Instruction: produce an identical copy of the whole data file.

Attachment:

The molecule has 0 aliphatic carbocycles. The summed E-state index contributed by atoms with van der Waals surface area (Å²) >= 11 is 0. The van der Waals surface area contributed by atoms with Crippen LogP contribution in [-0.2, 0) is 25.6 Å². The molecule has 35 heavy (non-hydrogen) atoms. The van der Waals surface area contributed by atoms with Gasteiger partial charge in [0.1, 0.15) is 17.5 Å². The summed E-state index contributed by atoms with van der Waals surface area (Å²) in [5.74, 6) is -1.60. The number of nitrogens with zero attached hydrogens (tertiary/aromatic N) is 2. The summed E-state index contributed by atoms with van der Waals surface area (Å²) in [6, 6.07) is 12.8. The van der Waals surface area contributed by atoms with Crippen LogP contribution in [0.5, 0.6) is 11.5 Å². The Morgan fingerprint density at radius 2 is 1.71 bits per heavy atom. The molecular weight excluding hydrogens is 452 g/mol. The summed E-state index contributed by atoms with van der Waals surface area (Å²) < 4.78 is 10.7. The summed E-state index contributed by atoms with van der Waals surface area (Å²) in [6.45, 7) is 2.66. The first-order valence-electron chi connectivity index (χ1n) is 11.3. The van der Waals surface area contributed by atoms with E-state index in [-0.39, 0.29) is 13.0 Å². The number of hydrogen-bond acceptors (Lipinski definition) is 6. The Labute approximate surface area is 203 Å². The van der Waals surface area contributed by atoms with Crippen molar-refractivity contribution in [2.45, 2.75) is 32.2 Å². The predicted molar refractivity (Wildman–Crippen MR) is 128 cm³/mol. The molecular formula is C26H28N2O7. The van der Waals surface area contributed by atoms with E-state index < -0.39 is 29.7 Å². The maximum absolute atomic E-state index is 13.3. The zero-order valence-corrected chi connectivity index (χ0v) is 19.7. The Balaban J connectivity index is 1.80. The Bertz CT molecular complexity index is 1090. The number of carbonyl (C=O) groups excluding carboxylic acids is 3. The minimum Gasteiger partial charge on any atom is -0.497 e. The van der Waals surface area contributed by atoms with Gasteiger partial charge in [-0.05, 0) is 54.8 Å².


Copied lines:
The molecule has 0 aliphatic carbocycles. The summed E-state index contributed by atoms with van der Waals surface area (Å²) >= 11 is 0. The van der Waals surface area contributed by atoms with Crippen LogP contribution in [-0.2, 0) is 25.6 Å². The molecule has 35 heavy (non-hydrogen) atoms. The van der Waals surface area contributed by atoms with Gasteiger partial charge in [0.1, 0.15) is 17.5 Å². The summed E-state index contributed by atoms with van der Waals surface area (Å²) in [5.74, 6) is -1.60. The number of nitrogens with zero attached hydrogens (tertiary/aromatic N) is 2. The summed E-state index contributed by atoms with van der Waals surface area (Å²) in [6, 6.07) is 12.8. The van der Waals surface area contributed by atoms with Crippen LogP contribution in [0.5, 0.6) is 11.5 Å². The Morgan fingerprint density at radius 2 is 1.71 bits per heavy atom. The molecular weight excluding hydrogens is 452 g/mol. The summed E-state index contributed by atoms with van der Waals surface area (Å²) < 4.78 is 10.7. The summed E-state index contributed by atoms with van der Waals surface area (Å²) in [6.45, 7) is 2.66. The first-order valence-electron chi connectivity index (χ1n) is 11.3. The van der Waals surface area contributed by atoms with E-state index in [-0.39, 0.29) is 13.0 Å². The number of hydrogen-bond acceptors (Lipinski definition) is 6. The Labute approximate surface area is 203 Å². The van der Waals surface area contributed by atoms with Crippen molar-refractivity contribution in [2.45, 2.75) is 32.2 Å². The predicted molar refractivity (Wildman–Crippen MR) is 128 cm³/mol. The molecular formula is C26H28N2O7. The van der Waals surface area contributed by atoms with E-state index < -0.39 is 29.7 Å². The maximum absolute atomic E-state index is 13.3. The zero-order valence-corrected chi connectivity index (χ0v) is 19.7. The Balaban J connectivity index is 1.80. The Bertz CT molecular complexity index is 1090. The number of carbonyl (C=O) groups excluding carboxylic acids is 3. The minimum Gasteiger partial charge on any atom is -0.497 e. The van der Waals surface area contributed by atoms with Gasteiger partial charge in [-0.05, 0) is 54.8 Å².